Bloodbath Nation by Paul AusterWhat it is: a sobering and well-researched rumination on the history of gun violence in America, from the colonial era to the present.
Featuring: stark black-and-white photographs of sites where mass shootings have occurred; author Paul Auster's candid reflections on his own family's history with gun violence.
Reviewers say: "exceptional in its clarity and arresting in its sense of urgency" (Kirkus Reviews).
The Tudors in Love: Passion and Politics in the Age of England's Most Famous Dynasty by Sarah GristwoodWhat it is: a richly detailed history that reveals how courtly love shaped England's Tudor period (1485-1603).
What's inside: illuminating insights on how the era's five monarchs (including Henry VIII and Elizabeth I) utilized notions of courtly love, inspired by Arthurian legends, to shape their public personas and wield political influence.
About the author: Historian Sarah Gristwood is the author of Game of Queens: The Women Who Made Sixteenth-Century Europe.
Screaming on the Inside: The Unsustainability of American Motherhood by Jessica GroseWhat it's about: how antiquated and unrealistic expectations of American motherhood harm parents and children.
Why you might like it: Featuring extensive research paired with author Jessica Grose's own parenting experiences and those of the mothers she interviewed, this thoughtful and empathetic survey offers insights on how today's mothers can empower themselves and their families.
Empire of Ice and Stone: The Disastrous and Heroic Voyage of the Karluk by Buddy LevyWhat it's about: the ill-fated voyage of the Karluk, which began in the summer of 1913 as part of the Canadian Arctic Expedition.
What happened: Shortly after launch, the ship became icebound and sank; captain Bob Bartlett, accompanied by an Inuit hunter, trekked nearly 1,000 miles to seek help for the survivors.
Read it for: a dramatic and richly detailed tale of courage and survival.
Anatomy of 55 More Songs: The Oral History of Top Hits That Changed Rock, Pop and Soul by Marc MyersWhat it is: music journalist Marc Myers' follow-up to 2016's Anatomy of a Song, which provides insightful context behind popular songs released from 1964-1996 and features interviews with the artists involved.
Tracklist includes: Dionne Warwick's "Walk on By;" Redbone's "Come and Get Your Love;" Journey's "Don't Stop Believin';" Sheryl Crow's "If It Makes You Happy," and more.
Try this next: The Number Ones: Twenty Chart-Topping Hits That Reveal the History of Pop Music by Tom Breihan.
Focus on: Black History Month
Traveling Black: A Story of Race and Resistance by Mia BayWhat it's about: how travel segregation in America spurred the civil rights movement.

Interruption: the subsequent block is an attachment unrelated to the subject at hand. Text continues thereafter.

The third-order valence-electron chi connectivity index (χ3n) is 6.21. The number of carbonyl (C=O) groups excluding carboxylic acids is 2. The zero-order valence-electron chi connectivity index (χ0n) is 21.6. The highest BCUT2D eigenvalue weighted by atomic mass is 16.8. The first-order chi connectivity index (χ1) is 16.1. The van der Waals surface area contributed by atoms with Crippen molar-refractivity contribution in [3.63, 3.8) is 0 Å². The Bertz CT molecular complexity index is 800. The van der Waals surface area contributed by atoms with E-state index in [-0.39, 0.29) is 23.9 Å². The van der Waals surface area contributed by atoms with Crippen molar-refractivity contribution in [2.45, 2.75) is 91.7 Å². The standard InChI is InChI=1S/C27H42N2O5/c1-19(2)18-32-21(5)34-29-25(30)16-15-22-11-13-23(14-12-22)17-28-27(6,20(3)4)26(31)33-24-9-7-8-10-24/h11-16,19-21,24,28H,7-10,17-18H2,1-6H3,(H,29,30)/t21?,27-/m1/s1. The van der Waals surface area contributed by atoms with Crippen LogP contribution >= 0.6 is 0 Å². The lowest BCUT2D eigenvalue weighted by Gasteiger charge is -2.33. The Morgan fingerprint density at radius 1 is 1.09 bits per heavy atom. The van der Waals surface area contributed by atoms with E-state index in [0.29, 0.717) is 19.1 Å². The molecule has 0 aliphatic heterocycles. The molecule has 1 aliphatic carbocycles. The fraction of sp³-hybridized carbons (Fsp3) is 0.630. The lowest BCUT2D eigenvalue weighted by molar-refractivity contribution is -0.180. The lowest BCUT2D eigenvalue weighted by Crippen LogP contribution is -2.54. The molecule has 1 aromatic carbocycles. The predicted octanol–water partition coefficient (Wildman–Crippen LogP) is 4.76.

Awards buzz: Historian Mia Bay's thought-provoking and comprehensive chronicle won the 2022 Bancroft Prize.
Further reading: Driving While Black: African American Travel and the Road to Civil Rights by Gretchen Sorin.
Immortal Valor: The Black Medal of Honor Winners of World War II by Robert ChildWhat it's about: the lesser-known accomplishments of the seven Black Medal of Honor recipients of World War II, whose heroism went unacknowledged for nearly 50 years due to discrimination.
What's inside: well-researched and richly detailed profiles of the seven servicemen, six of whom were awarded their medals posthumously.
Try this next: Half American: The Epic Story of African Americans Fighting World War II at Home and Abroad by Matthew F. Delmont.
The Black Church: This Is Our Story, This Is Our Song by Henry Louis Gates, Jr.What it is: a compelling history of the Black church in America that looks at its central role in Black cultural life, including the ways it has helped (and sometimes hindered) social progress and political resistance.
Media buzz: The Black Church was adapted into a PBS docuseries of the same name.
About the author: scholar, journalist, and Harvard professor Henry Louis Gates, Jr. hosts the PBS family history series Finding Your Roots.
First Class: The Legacy of Dunbar, America's First Black Public High School by Alison Stewart; foreword by Melissa Harris-PerryWhat it is: a sweeping, 150-year history of Washington, D.C.'s elite Dunbar High School, the first public high school for Black students in the United States.
Read it for: an illuminating chronicle of the rise and fall of a storied institution that fell into disrepute following school desegregation.
Author alert: Award-winning journalist Alison Stewart is the daughter of two Dunbar graduates.
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